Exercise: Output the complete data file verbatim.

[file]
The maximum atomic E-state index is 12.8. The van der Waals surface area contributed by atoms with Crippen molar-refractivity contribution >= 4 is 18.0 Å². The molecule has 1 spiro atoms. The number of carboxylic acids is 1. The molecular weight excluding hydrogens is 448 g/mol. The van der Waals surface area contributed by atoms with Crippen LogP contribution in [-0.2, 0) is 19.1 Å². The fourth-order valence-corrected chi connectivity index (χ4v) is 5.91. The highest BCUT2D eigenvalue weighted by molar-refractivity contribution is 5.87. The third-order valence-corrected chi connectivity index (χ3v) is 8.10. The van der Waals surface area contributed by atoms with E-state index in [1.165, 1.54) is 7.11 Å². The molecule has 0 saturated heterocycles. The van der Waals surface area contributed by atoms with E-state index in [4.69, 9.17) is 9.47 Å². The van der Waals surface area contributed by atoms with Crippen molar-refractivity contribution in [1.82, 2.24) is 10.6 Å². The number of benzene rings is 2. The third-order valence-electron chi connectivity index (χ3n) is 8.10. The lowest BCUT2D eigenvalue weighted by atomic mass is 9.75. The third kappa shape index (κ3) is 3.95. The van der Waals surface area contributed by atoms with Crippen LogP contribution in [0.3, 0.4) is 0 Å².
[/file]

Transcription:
The maximum atomic E-state index is 12.8. The van der Waals surface area contributed by atoms with Crippen molar-refractivity contribution >= 4 is 18.0 Å². The molecule has 1 spiro atoms. The number of carboxylic acids is 1. The molecular weight excluding hydrogens is 448 g/mol. The van der Waals surface area contributed by atoms with Crippen LogP contribution in [-0.2, 0) is 19.1 Å². The fourth-order valence-corrected chi connectivity index (χ4v) is 5.91. The highest BCUT2D eigenvalue weighted by molar-refractivity contribution is 5.87. The third-order valence-corrected chi connectivity index (χ3v) is 8.10. The van der Waals surface area contributed by atoms with E-state index in [1.165, 1.54) is 7.11 Å². The molecule has 0 saturated heterocycles. The van der Waals surface area contributed by atoms with E-state index in [4.69, 9.17) is 9.47 Å². The van der Waals surface area contributed by atoms with Crippen molar-refractivity contribution in [1.82, 2.24) is 10.6 Å². The number of benzene rings is 2. The third-order valence-electron chi connectivity index (χ3n) is 8.10. The lowest BCUT2D eigenvalue weighted by atomic mass is 9.75. The third kappa shape index (κ3) is 3.95. The van der Waals surface area contributed by atoms with Crippen LogP contribution in [0.3, 0.4) is 0 Å².